No Child’s Play: Writing For Kids in Local Tongues

I am convinced more and more that some of the best writing that is happening in India is not in English. Especially in the realm of children’s literature. I was at a seminar organised by the Sahitya Akademi and chairing a session on new challenges in children’s literature. The panelists were from four corners of the country. Bandita Phukan from Assam, Vinod Chandra Pandey from UP, Rajiv Tambe from Maharashtra and Harish GB from Karnataka. It probably was one of the liveliest sessions I have ever chaired. For the panelists brought into their talks more than just the customary whingeing of how TV and the Internet have destroyed the reading habit. Instead they talked about how to grab the imagination of the new millennium child.

Bandita Phukan is an engineer who also writes pure science books for children explaining how appliances work. So from how ATMs function to what makes the automated glass sliding doors open and shut, she draws children by tapping into that streak of curiosity that is so part of a child’s mind.

Across the country is Rajiv Tambe who innovates with writing stories that don’t use words but sounds. “If I don’t write well enough to make a child pick a book, and the child prefers to watch Chota Bhim, it means the child is bored with what is available,” he said. Rajiv Tambe is funny, irreverent and vocal about how children’s writers are treated. “We are second class citizens,” he said. “That children’s literature is considered a ‘by the way’ arm of literature is obvious by how it is treated by the government, media and the publishing industry itself.”

“The welfare of the child lies in children’s literature,” Vinod Chandra Pandey said. But who is listening?

Language just as content can be a device to reach the child. Harish GB demonstrated that with a quick recital of a Purandaradasa poem about Yashodara urging Krishna to eat, where he uses rhyme and child words. So a ‘mamu’, which is food in Kannada, as well as Malayalam, is used instead of ‘ahara’.

I had discovered the joy of reading very early and by the age of eight had begun to devour books with the rapacious appetite of a silver fish. These were children books, mostly by Enid Blyton, Russian stories sold by the travelling bookshops of the former USSR and comics. But none of these books fed more than my basic need for stories.

It was with R M Ballantyne’s The Coral Island, enhanced by line drawings and colour plates by Leo Bates, that I thought I was entering a magical cavern. I remember the first time I browsed through the book. I remember pausing at the first colour plate of an island chief with a cock under his arm talking to the Captain of the ship while a young boy looked on. It had me mesmerized.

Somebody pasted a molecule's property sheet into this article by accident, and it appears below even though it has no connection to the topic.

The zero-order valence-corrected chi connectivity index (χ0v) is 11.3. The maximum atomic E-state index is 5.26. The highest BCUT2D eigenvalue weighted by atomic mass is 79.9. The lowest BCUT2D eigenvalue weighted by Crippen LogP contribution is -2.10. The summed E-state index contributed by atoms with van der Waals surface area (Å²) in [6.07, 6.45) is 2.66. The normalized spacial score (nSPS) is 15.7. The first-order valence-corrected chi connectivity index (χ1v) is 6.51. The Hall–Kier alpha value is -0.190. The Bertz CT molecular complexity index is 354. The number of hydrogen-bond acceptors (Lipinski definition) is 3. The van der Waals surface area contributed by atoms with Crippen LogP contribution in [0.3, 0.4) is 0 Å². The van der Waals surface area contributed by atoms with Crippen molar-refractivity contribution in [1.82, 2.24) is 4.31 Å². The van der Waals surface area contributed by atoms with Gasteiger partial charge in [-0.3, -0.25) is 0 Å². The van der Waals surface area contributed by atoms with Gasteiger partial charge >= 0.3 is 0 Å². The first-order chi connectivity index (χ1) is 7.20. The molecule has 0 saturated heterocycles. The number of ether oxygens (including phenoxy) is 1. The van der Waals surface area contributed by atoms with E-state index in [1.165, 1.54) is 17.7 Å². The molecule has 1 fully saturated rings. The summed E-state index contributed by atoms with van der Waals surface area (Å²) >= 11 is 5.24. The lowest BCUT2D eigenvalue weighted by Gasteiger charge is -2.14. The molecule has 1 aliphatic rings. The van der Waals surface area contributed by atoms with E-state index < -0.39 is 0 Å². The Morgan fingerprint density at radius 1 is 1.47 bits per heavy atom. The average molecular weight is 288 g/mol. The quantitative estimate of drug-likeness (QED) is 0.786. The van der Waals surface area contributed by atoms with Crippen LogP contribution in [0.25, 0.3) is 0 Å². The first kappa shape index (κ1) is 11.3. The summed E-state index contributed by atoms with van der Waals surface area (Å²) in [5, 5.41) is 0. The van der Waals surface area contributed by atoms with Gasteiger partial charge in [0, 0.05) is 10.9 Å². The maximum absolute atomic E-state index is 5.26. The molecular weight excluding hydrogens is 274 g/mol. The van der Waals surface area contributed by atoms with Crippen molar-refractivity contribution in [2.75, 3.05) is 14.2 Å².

Imagine this: an eight-year-old girl in pigtails and soda-bottle glasses holding a book so close to her nose that she sniffs at the old sweet smell of the pages even as her eyes race across the print. A spell is cast by words and pictures. Somewhere beyond the suburb she lived in, a little military township where they made armored tanks, was a whole world waiting. A world of sharks and candle nuts, phosphorescence in caves and penguins, blowholes and strange customs.

Much as I loved my Enid Blyton and Richmal Crompton, my Coral Island and my Anne of the Green Gables, one of my all-time favourites is the Fables of Fun and Fancy by Mali Madhavan Nair. It had one of the most brilliant stories I have ever read —The Arithmetic Goat, a story about a goat that ate a Math textbook and became this arithmetic whiz.

It is sad that as parents and readers, most of us do not look beyond what has been dished out to us by the west. And I am ashamed to admit that I forgot about Fables of Fun and Fancy when I pulled out books from my library for my son to read when he was a child. The world of Harry Potter or The Lord of The Rings is incredible. But so is the world created by writers in many Indian languages. If only one would seek it out.

- The Literary Citizen The New Indian Express November 2014








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